OK, forget what I said about Bonds and Clemens maybe getting in the Hall after all

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A couple of data points made me think, hey, Bonds’ and Clemens’  Hall of Fame case may not be as bleak as everyone things, but the AP has taken a straw poll, and it’s not all that optimistic:

With steroid scandals still very much on the minds of longtime members of the Baseball Writers’ Association of America as they cast their ballots, the trio failed to muster even 50 percent support among the 112 voters contacted by the AP — nearly one-fifth of those eligible to choose. Candidates need 75 percent for election.

You figure the AP has better contacts with active writers than those old legacy dudes who get Hall of Fame votes because they covered baseball for a season or two back in the 60s. In my personal experience, active writers would be more likely than older, inactive writers to give Bonds and Clemens the benefit of the doubt, so this does not look promising at all.

Someone get Nate Silver on the horn and boil a pot of coffee.  We need to get to the bottom of this.

21-year-old Gleyber Torres homers twice off of 44-year-old Bartolo Colon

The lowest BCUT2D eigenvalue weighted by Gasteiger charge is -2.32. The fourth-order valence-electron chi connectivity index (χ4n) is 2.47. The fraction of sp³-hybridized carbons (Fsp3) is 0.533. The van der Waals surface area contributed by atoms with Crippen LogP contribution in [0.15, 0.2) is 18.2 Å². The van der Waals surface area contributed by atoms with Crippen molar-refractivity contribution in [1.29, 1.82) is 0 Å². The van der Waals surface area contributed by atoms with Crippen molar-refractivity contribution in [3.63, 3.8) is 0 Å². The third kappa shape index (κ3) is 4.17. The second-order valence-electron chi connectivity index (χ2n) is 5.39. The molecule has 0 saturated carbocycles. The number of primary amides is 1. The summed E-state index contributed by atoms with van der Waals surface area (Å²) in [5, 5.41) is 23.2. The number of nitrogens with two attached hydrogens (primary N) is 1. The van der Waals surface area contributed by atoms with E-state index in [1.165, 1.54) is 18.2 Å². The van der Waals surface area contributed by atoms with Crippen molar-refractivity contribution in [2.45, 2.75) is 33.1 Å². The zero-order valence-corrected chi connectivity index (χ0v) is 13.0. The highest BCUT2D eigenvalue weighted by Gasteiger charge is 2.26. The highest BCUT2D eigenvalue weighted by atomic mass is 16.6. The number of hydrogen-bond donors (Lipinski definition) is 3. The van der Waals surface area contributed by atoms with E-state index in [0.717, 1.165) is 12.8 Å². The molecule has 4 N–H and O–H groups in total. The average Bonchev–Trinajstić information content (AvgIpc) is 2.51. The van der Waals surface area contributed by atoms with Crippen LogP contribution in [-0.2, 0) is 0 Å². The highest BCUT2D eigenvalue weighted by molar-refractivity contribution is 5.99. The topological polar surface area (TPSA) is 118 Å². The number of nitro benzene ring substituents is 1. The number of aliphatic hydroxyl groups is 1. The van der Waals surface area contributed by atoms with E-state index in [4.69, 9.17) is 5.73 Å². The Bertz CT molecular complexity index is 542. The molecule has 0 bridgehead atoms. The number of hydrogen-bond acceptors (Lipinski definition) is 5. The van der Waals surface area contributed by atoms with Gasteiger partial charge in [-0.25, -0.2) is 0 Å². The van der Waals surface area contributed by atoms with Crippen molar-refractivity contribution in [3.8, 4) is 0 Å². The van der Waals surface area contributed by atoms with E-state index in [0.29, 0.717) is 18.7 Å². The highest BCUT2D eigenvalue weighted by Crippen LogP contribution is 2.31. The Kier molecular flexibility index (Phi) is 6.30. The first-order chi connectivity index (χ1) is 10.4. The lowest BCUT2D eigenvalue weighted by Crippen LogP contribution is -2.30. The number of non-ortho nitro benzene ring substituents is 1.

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Yankees second baseman Gleyber Torres was born on December 13, 1996. That year, Bartolo Colon (who turns 45 years old on Thursday) was wrapping up a season he spent with Double-A Canton-Akron and Triple-A Buffalo. He would debut in the majors the following April.

In a clash of generations, the 21-year-old Torres and Colon squared off on Monday as the Yankees visited the Rangers. Torres won the battle twice, drilling a two-run home run off of Colon in the second inning and a solo shot off of Colon in the fourth. Colon wound up giving up six runs in total on eight hits (including four homers) and a walk with four strikeouts in 5 1/3 innings.

Here is video of the first homer Torres hit:

Torres is the second-youngest Yankee in club history with a multi-homer game. Mickey Mantle was 20 years and 296 days old when he went yard twice on August 11, 1952. Torres is 21 years, 159 days old. Joe DiMaggio was 21-212 when he hit two on June 24, 1936.

So much for respecting one’s elders. We’re currently seeing a youth movement in baseball. 19-year-old Juan Soto hit his first major league homer on Monday against the Padres. 20-year-olds Ronald Acuña and Mike Soroka debuted for the Braves earlier this year. Could 19-year-old Blue Jays prospect Vladimir Guerrero, Jr. join them soon?